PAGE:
6

When you go bankrupt to the bank, all of your properties are returned to the bank and auctioned.

Rule :

Should you owe the Bank, instead of another player, more than you can pay (because of taxes or penalties) even by selling off buildings and mortgaging property, you must turn over all assets to the Bank. In this case, the Bank immediately sells by auction all property so taken, except buildings.

Source : The Rules of Monopoly - Hasbro

If you have surrendered several properties to the bank, in what order are they auctioned, one at a time: by order of value, or randomly?

Since the rules don't specify this, in the answer, I would appreciate an authoritative quote (e.g. tournament experience, book author), not just an opinion or house rule.

  • 2
    I grant that the wording is ambiguous, but the intent seems to be that the property is auctioned off as a single lot, not as individual pieces. – Sneftel Jan 28 at 12:20
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The following ruling was received from Hasbro, publisher of Monopoly and organiser of International Monopoly Tournaments. I have therefore completely rewritten this answer.

My questions to Hasbro :

The rules of Monopoly state that when a players goes bankrupt to the bank, the player turns all assets over to the Bank. The Bank then auctions off these properties.

Are all of the properties auctioned off at once as a single lot?

If they are auctioned one at a time, in what order are they auctioned? By value or randomly selected?

Hasbro agent's answers:

1. Are all of the properties auctioned off at once as a single lot?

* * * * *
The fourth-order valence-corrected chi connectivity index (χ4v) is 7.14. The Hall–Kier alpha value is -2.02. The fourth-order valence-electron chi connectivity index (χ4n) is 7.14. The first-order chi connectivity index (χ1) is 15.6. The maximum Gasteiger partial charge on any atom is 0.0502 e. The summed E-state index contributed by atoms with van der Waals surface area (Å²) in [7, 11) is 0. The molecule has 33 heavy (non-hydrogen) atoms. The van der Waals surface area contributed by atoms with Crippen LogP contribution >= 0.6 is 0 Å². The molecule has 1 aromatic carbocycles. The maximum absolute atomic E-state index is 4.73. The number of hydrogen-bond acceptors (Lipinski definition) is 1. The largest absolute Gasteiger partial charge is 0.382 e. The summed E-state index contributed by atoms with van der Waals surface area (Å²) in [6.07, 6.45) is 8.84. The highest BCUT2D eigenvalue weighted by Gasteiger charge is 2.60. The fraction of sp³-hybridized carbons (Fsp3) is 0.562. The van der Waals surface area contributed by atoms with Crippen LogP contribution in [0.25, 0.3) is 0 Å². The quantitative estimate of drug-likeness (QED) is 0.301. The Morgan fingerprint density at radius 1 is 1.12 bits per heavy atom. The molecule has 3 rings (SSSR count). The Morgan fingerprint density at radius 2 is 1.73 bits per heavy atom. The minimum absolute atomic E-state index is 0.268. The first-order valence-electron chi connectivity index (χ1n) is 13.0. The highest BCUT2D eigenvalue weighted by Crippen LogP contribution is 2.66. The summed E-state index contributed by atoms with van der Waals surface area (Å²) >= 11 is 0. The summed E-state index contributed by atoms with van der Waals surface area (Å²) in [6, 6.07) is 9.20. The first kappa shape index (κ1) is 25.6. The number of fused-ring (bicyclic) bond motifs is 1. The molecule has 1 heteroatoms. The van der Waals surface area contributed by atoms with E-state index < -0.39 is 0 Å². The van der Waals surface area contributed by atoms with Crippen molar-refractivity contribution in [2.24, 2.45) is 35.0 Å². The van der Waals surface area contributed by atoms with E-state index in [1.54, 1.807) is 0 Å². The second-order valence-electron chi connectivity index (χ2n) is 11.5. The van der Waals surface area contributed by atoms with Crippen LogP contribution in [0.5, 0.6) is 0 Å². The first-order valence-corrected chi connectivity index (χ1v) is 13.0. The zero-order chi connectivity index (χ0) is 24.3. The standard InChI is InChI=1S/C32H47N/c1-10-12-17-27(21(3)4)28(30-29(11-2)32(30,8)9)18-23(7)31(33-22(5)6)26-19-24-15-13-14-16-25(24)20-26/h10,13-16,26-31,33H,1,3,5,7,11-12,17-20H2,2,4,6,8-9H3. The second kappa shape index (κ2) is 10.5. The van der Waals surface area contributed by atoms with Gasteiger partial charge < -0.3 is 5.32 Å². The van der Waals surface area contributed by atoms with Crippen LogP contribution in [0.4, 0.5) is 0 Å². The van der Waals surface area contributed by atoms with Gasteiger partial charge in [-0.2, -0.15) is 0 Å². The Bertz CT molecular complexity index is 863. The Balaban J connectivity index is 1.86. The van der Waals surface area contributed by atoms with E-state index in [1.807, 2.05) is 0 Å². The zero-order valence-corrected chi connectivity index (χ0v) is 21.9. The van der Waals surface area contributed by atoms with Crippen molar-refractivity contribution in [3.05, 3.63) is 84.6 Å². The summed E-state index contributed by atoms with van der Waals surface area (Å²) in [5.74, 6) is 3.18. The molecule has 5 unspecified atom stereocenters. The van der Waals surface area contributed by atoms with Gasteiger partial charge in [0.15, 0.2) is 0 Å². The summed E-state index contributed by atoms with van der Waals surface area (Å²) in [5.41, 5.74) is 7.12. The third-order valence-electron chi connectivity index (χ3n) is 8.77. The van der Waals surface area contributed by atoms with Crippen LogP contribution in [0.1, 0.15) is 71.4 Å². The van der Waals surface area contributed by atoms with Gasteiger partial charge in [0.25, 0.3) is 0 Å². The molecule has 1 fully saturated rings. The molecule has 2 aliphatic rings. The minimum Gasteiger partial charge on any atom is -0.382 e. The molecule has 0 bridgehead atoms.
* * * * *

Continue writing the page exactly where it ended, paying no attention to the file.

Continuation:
No. All properties should be auctioned off one at a time.

2. If they are auctioned one at a time, in what order are they auctioned? By value or randomly selected?

No specific order needed . The banker can randomly select. I have also included the proper way to hold a Monopoly Auction just in case it's needed. There is nothing terribly special with the process of holding the auction, just a few simple rules.

When a property comes up for auction, whether a player declines to purchase or a player goes bankrupt, the banker holds the auction.

There is no minimal bid so the starting price will always be $1 and the property will goes to the highest bidder and the price is binding. So if a player bids more than they have they can unintentionally bankrupt themselves during the auction.

The auctioned property cannot be mortgaged by the highest bidder in order to complete the purchase.

Important Note: All players can participate in property auctions – this includes the banker, any players who may be in jail, and the person who originally declined to purchase the property in the first place.

| improve this answer | |
  • Interesting, that different sources disagree on this subject. There are so many versions of monopoly, but still no complete set of rules without mismatches or gaps. – Toon Krijthe Mar 2 at 14:32
  • I completely replaced the previous answer with the own from Hasbro. – Robert Miller Mar 5 at 16:54

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